In many states, only essential businesses can stay open to the public and only critical staff can remain at the worksite during the coronavirus pandemic. So, what happens when employers ignore the rules? In some jurisdictions, employers can face civil or criminal penalties.
Officials in some states, including California, Georgia and New York, are asking people to report businesses that are violating shelter-in-place orders.
Whitney Merchant had been looking for a new job since she left AC Transit late last year. Despite the bleak economic conditions caused by COVID-19, she finally landed a position with a major health care company on their coronavirus communications team.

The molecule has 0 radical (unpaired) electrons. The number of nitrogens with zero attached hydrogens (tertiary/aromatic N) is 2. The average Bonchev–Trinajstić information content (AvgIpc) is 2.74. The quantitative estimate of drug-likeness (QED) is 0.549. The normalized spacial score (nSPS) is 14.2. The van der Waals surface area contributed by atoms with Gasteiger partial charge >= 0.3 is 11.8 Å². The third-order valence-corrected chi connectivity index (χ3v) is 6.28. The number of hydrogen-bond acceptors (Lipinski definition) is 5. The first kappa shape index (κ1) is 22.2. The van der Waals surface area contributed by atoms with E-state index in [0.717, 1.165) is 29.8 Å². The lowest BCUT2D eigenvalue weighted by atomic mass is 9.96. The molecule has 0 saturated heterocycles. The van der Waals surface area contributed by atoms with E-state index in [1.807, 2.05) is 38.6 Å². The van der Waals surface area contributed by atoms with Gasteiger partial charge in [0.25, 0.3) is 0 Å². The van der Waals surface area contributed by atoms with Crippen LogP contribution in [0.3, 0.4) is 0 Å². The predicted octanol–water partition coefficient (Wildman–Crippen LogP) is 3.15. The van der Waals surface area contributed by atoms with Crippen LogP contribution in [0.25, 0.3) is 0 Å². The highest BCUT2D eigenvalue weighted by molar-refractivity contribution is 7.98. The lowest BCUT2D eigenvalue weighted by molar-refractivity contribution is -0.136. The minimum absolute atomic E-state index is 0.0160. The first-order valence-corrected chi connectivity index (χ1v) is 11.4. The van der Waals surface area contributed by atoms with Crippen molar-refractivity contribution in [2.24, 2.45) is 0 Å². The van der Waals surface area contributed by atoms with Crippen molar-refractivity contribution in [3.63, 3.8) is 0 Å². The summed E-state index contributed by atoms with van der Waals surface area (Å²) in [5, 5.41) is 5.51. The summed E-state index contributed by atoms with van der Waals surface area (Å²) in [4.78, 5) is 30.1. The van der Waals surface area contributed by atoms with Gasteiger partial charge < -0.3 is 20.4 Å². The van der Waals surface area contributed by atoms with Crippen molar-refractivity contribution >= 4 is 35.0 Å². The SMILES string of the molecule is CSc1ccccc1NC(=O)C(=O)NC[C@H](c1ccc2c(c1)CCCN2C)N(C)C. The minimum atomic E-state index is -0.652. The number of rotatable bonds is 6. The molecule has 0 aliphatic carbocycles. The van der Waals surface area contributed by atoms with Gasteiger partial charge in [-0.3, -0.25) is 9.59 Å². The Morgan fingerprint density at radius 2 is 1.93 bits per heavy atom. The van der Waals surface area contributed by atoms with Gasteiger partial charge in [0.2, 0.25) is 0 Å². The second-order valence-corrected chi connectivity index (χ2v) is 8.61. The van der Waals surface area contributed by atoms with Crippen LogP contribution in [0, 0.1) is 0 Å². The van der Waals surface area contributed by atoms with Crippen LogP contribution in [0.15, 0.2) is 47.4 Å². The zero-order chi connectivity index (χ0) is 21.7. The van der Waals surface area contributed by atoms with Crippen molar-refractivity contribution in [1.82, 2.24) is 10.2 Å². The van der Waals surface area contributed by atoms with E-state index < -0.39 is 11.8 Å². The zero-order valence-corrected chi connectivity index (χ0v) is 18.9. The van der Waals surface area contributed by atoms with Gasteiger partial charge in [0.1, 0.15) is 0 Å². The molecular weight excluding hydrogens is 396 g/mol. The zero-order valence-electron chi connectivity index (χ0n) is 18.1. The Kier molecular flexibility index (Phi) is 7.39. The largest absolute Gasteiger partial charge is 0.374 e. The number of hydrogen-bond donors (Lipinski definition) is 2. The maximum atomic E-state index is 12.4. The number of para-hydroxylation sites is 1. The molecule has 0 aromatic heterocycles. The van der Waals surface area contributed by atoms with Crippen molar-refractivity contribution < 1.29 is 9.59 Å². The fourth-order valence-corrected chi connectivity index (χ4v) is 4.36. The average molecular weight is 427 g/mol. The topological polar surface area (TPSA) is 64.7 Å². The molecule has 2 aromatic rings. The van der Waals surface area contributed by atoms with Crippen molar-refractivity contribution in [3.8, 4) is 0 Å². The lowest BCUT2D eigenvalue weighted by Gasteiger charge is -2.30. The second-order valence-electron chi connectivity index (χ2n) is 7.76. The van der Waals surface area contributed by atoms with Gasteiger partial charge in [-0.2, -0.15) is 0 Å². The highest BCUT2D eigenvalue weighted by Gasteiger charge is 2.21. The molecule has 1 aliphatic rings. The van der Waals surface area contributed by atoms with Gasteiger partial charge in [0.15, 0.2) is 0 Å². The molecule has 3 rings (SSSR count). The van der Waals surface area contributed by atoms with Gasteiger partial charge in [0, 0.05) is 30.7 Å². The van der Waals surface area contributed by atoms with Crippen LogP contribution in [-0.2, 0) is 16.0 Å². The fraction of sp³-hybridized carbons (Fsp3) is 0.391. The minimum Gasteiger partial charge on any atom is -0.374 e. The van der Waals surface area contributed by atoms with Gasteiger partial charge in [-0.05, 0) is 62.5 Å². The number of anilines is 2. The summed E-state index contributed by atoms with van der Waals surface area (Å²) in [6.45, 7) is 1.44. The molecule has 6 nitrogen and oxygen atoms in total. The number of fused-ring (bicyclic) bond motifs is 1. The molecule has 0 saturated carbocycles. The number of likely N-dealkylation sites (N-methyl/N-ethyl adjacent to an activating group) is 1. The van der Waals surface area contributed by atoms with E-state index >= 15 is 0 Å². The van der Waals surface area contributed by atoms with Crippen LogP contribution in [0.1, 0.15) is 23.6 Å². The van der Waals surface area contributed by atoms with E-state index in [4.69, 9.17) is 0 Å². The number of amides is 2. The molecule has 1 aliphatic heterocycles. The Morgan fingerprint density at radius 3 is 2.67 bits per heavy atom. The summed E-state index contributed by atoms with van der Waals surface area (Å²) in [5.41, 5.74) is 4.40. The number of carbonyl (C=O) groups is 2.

But Merchant hasn’t been able to start work because her new employer can’t complete a standard background check in two Bay Area counties where courthouses have shut down.
It’s hard to imagine now—as most of us are reading this in quarantine, with our feet propped on Costco boxes of spaghetti noodles—but we will one day have to go back to our offices. COVID-19 won’t be eradicated, and not everyone will be immune. But we’ll still be expected to sit at a desk and work. So how will work…work?
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